extensive and satisfying collection of
poems by the dearly loved poet, Annie
Finch, sets before the reader new and
selected works, all of which are
Yes, under the more common definition of
the word "spells," these poems bid a
state of enchantment and contain magical
powers. And, clearly, Annie
Finch's poetry provides the rhythms of
incantations; her words—the way they
hold concepts—are magical.
But, the word "spells" has other
definitions that this collection
fulfills. Older meanings of the
word relate a "spell" to a study or an
investigation. A form of
poetic science, then, Annie Finch's
poetry proffers an opportunity to apply
the mind to considerations of the
natural world and its relationship to
the human reader. Take, for
example, the first stanza of her
rhythmic incantation, "This Land."
As I went walking in the land of
I found the animals crying.
Their mouths and warm bodies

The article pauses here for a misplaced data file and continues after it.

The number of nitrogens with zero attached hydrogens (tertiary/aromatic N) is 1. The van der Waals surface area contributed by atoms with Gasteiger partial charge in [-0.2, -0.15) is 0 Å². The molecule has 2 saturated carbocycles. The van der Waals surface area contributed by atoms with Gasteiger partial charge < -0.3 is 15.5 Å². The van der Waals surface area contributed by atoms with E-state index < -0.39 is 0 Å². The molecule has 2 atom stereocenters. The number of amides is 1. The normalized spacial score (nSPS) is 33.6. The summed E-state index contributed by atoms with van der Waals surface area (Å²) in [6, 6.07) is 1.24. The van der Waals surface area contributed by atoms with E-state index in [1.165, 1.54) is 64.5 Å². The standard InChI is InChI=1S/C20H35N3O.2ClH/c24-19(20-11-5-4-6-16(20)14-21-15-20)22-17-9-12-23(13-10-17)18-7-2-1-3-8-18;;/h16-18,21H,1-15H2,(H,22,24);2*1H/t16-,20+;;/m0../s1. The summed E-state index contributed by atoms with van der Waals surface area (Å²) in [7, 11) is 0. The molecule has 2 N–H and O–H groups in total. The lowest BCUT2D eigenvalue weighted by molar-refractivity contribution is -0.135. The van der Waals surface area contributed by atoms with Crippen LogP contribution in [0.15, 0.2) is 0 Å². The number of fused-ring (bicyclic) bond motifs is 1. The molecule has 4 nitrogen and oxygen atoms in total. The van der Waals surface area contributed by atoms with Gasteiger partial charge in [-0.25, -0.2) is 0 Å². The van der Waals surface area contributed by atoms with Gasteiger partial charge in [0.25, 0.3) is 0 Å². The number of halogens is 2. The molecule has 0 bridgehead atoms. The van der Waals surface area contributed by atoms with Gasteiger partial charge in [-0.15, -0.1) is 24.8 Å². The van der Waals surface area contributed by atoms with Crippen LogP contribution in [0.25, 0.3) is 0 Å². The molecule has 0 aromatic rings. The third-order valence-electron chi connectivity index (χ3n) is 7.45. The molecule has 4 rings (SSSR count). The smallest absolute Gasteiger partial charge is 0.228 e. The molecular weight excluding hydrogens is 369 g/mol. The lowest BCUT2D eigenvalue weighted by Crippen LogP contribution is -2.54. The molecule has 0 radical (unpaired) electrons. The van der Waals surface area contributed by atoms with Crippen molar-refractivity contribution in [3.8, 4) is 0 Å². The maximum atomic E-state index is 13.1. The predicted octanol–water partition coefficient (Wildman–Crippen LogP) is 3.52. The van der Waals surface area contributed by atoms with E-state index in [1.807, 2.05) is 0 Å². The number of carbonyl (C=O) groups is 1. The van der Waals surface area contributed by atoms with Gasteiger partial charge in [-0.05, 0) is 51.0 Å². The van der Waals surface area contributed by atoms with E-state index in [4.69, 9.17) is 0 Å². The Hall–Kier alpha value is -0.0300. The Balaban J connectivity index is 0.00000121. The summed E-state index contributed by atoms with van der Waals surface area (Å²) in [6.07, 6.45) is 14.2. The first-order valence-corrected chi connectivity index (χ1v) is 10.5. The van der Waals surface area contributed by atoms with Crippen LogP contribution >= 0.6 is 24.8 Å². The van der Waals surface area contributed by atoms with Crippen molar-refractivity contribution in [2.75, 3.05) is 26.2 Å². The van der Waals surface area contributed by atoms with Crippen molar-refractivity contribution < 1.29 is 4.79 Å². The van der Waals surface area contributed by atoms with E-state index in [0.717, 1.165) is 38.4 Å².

were sudden and slow
And they moved slow and hard to
the edge of the woods.
Their legs and their heartbeats
and skins were dying.
They curled up like snails at
the end of the world.
spell" also means to talk, and in
numerous poems here the poet addresses
the reader, sometimes using the 2nd
person form, "you," to create an
intimate conversation. Take, for
example, the following poem which
A Blessing on the Poets
Patient earth-digger, impatient
Hungry word-taker and roving
Sharer and saver, muser and
You who are open to hide or
Time-keeper and hater,
May language's language, the
silence that lies
Under each word, move you over
Turning you, wondering, back to
book is well named SPELLS, then.
For the reader spends hours enraptured,
informed and suspended in a heightened
conversation offered through Annie
Finch's enchanted poetry.
—Reviewed by Mary Ann Sullivan